I’ve watched a lot of soccer as an American fan, but there’s a strong chance that of all the great broadcasters of the sport, I’ve listened to Clive Tyldesley more than anyone.

That’s thanks almost entirely to his work with EA Sports as the lead commentator for FIFA games over the years.

But he’s also called multiple World Cups and decades of Champions League finals in his work for ITV. For the 2022 World Cup in Qatar, however, Tyldesley wasn’t on the call beyond the early knockout stages, and he opened up to the Mirror as to why he left early after being dropped behind ITV lead voice Sam Matterface and #2 choice Jon Champion.

Tyldesley was clearly looking to set the record straight after some British reporting characterized him as quitting in frustration mid-tournament, which Tyldesley denies, noting instead that while he was disappointed to not call a quarterfinal match, he had instead sought permission to leave rather than stick around to offer commentary for a highlight package that was to be his last assignment.

“Was I bitterly disappointed? You bet I was. But it’s a decision I’ve got to accept and in the grand scheme of things people don’t turn it on for the commentator, they turn it on for the football. I didn’t agree with the decision but I accepted it.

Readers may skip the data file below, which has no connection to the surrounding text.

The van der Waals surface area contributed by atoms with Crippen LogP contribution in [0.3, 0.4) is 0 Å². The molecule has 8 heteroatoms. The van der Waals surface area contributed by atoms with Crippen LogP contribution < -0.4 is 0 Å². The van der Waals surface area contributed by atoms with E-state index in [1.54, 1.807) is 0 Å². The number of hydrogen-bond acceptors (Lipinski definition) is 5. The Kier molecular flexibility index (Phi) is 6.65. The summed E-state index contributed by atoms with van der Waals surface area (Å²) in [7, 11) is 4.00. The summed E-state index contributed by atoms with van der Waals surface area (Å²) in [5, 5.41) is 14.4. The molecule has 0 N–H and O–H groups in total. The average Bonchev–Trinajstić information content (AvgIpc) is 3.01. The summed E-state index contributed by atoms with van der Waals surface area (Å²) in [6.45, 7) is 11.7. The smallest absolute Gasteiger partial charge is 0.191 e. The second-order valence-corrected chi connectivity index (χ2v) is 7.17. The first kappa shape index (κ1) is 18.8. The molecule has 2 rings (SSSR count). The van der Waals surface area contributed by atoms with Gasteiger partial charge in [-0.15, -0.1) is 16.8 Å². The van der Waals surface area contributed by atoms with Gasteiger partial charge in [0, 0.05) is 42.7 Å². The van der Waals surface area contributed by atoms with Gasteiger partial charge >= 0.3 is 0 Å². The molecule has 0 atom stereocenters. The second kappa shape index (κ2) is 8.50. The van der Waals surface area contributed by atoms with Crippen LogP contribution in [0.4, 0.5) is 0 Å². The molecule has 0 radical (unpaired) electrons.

“I was offered a quarter-final to commentate on for highlights. It would have meant me staying on in Qatar for another four or five days to essentially commentate on 10 minutes of television post-midnight. I said I would be happy to do it if they couldn’t cover without me but my preference was to fly home early if possible and they said OK.”

And as for any lingering animosity, Tyldesley pointed out that he’s working for ITV on FA Cup coverage in January. He also took to Twitter to clear it up even further:

Plenty of Clive’s followers took the opportunity to note that for them, it was actually a loss:


At 68, Tyldesley is clearly on the backside of his broadcasting career, but that doesn’t mean that fans can’t be annoyed at ITV’s call. Credit him for taking a demotion in stride, though, especially as it’s the second one in just a few years, having been demoted from lead voice in 2020.

The irony for me is that for all the British broadcasters who worked on American television, Tyldesley’s work came to me via video games and not watching the actual sport. Still, given how much I wore out various copies of FIFA circa 2012-2014, Tyldesley will pretty much always have a place for me as the voice of soccer.

It’s great he has a healthy perspective on what happened in Qatar, but as someone with an affinity for his work (albeit in a very different setting), it’s still unfortunate it happened that way.


About Jay Rigdon

Jay is a columnist at Awful Announcing. He is not a strong swimmer. He is probably talking to a dog in a silly voice at this very moment.